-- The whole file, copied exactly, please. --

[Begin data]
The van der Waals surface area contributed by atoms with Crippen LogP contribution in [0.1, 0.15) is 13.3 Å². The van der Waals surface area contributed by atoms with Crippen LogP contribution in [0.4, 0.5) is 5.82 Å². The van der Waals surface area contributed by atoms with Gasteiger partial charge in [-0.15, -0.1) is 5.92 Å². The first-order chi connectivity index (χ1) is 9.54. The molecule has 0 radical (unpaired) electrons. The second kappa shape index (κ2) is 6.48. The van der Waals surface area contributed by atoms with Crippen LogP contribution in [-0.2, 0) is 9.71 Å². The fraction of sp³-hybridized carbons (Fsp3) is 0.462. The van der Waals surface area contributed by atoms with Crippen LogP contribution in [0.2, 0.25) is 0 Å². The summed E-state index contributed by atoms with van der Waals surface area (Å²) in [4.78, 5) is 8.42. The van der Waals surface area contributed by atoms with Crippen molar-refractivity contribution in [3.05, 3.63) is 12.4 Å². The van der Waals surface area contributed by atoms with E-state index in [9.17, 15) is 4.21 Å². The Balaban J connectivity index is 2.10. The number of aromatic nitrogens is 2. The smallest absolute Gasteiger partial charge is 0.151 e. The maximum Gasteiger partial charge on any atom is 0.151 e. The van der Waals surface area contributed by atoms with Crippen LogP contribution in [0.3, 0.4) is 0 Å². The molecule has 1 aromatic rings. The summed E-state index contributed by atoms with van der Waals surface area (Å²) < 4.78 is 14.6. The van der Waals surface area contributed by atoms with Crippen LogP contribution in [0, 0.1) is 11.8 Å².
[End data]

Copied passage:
The van der Waals surface area contributed by atoms with Crippen LogP contribution in [0.1, 0.15) is 13.3 Å². The van der Waals surface area contributed by atoms with Crippen LogP contribution in [0.4, 0.5) is 5.82 Å². The van der Waals surface area contributed by atoms with Gasteiger partial charge in [-0.15, -0.1) is 5.92 Å². The first-order chi connectivity index (χ1) is 9.54. The molecule has 0 radical (unpaired) electrons. The second kappa shape index (κ2) is 6.48. The van der Waals surface area contributed by atoms with Crippen LogP contribution in [-0.2, 0) is 9.71 Å². The fraction of sp³-hybridized carbons (Fsp3) is 0.462. The van der Waals surface area contributed by atoms with Crippen LogP contribution in [0.2, 0.25) is 0 Å². The summed E-state index contributed by atoms with van der Waals surface area (Å²) in [4.78, 5) is 8.42. The van der Waals surface area contributed by atoms with Crippen molar-refractivity contribution in [3.05, 3.63) is 12.4 Å². The van der Waals surface area contributed by atoms with E-state index in [9.17, 15) is 4.21 Å². The Balaban J connectivity index is 2.10. The number of aromatic nitrogens is 2. The smallest absolute Gasteiger partial charge is 0.151 e. The maximum Gasteiger partial charge on any atom is 0.151 e. The van der Waals surface area contributed by atoms with Crippen LogP contribution in [0.3, 0.4) is 0 Å². The molecule has 1 aromatic rings. The summed E-state index contributed by atoms with van der Waals surface area (Å²) < 4.78 is 14.6. The van der Waals surface area contributed by atoms with Crippen LogP contribution in [0, 0.1) is 11.8 Å².